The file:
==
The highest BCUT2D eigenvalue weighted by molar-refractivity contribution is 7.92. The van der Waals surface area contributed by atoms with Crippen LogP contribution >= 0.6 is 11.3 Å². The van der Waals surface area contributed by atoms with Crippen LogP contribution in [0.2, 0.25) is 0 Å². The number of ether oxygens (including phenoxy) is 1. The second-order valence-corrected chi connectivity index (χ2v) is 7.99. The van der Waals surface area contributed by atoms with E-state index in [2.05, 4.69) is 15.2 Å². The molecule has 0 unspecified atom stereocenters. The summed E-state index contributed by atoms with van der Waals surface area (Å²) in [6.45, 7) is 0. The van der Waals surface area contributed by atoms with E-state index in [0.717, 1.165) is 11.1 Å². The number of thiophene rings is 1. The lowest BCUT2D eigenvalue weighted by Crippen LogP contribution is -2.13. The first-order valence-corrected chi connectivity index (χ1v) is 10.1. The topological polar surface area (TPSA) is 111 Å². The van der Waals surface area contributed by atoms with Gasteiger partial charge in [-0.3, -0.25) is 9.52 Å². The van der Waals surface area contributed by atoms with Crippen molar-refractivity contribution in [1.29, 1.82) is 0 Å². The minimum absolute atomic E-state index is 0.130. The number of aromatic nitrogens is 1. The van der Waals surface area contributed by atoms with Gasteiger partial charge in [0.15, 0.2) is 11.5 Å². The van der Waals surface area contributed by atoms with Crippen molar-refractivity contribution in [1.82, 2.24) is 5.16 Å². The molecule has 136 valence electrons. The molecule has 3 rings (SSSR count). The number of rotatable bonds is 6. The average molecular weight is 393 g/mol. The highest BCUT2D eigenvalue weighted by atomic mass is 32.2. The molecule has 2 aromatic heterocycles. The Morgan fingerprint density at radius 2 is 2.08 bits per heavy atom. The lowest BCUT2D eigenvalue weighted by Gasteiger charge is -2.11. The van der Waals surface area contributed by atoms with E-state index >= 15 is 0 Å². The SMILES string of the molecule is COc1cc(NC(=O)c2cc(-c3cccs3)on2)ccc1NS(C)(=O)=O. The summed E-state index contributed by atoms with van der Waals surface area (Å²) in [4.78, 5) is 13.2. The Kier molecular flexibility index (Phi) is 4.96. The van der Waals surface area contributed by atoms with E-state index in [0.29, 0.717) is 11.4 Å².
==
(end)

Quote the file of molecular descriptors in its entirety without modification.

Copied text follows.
The highest BCUT2D eigenvalue weighted by molar-refractivity contribution is 7.92. The van der Waals surface area contributed by atoms with Crippen LogP contribution >= 0.6 is 11.3 Å². The van der Waals surface area contributed by atoms with Crippen LogP contribution in [0.2, 0.25) is 0 Å². The number of ether oxygens (including phenoxy) is 1. The second-order valence-corrected chi connectivity index (χ2v) is 7.99. The van der Waals surface area contributed by atoms with E-state index in [2.05, 4.69) is 15.2 Å². The molecule has 0 unspecified atom stereocenters. The summed E-state index contributed by atoms with van der Waals surface area (Å²) in [6.45, 7) is 0. The van der Waals surface area contributed by atoms with E-state index in [0.717, 1.165) is 11.1 Å². The number of thiophene rings is 1. The lowest BCUT2D eigenvalue weighted by Crippen LogP contribution is -2.13. The first-order valence-corrected chi connectivity index (χ1v) is 10.1. The topological polar surface area (TPSA) is 111 Å². The van der Waals surface area contributed by atoms with Gasteiger partial charge in [-0.3, -0.25) is 9.52 Å². The van der Waals surface area contributed by atoms with Crippen molar-refractivity contribution in [1.29, 1.82) is 0 Å². The minimum absolute atomic E-state index is 0.130. The number of aromatic nitrogens is 1. The van der Waals surface area contributed by atoms with Gasteiger partial charge in [0.15, 0.2) is 11.5 Å². The van der Waals surface area contributed by atoms with Crippen molar-refractivity contribution in [1.82, 2.24) is 5.16 Å². The molecule has 136 valence electrons. The molecule has 3 rings (SSSR count). The number of rotatable bonds is 6. The average molecular weight is 393 g/mol. The highest BCUT2D eigenvalue weighted by atomic mass is 32.2. The molecule has 2 aromatic heterocycles. The Morgan fingerprint density at radius 2 is 2.08 bits per heavy atom. The lowest BCUT2D eigenvalue weighted by Gasteiger charge is -2.11. The van der Waals surface area contributed by atoms with E-state index >= 15 is 0 Å². The SMILES string of the molecule is COc1cc(NC(=O)c2cc(-c3cccs3)on2)ccc1NS(C)(=O)=O. The summed E-state index contributed by atoms with van der Waals surface area (Å²) in [4.78, 5) is 13.2. The Kier molecular flexibility index (Phi) is 4.96. The van der Waals surface area contributed by atoms with E-state index in [0.29, 0.717) is 11.4 Å².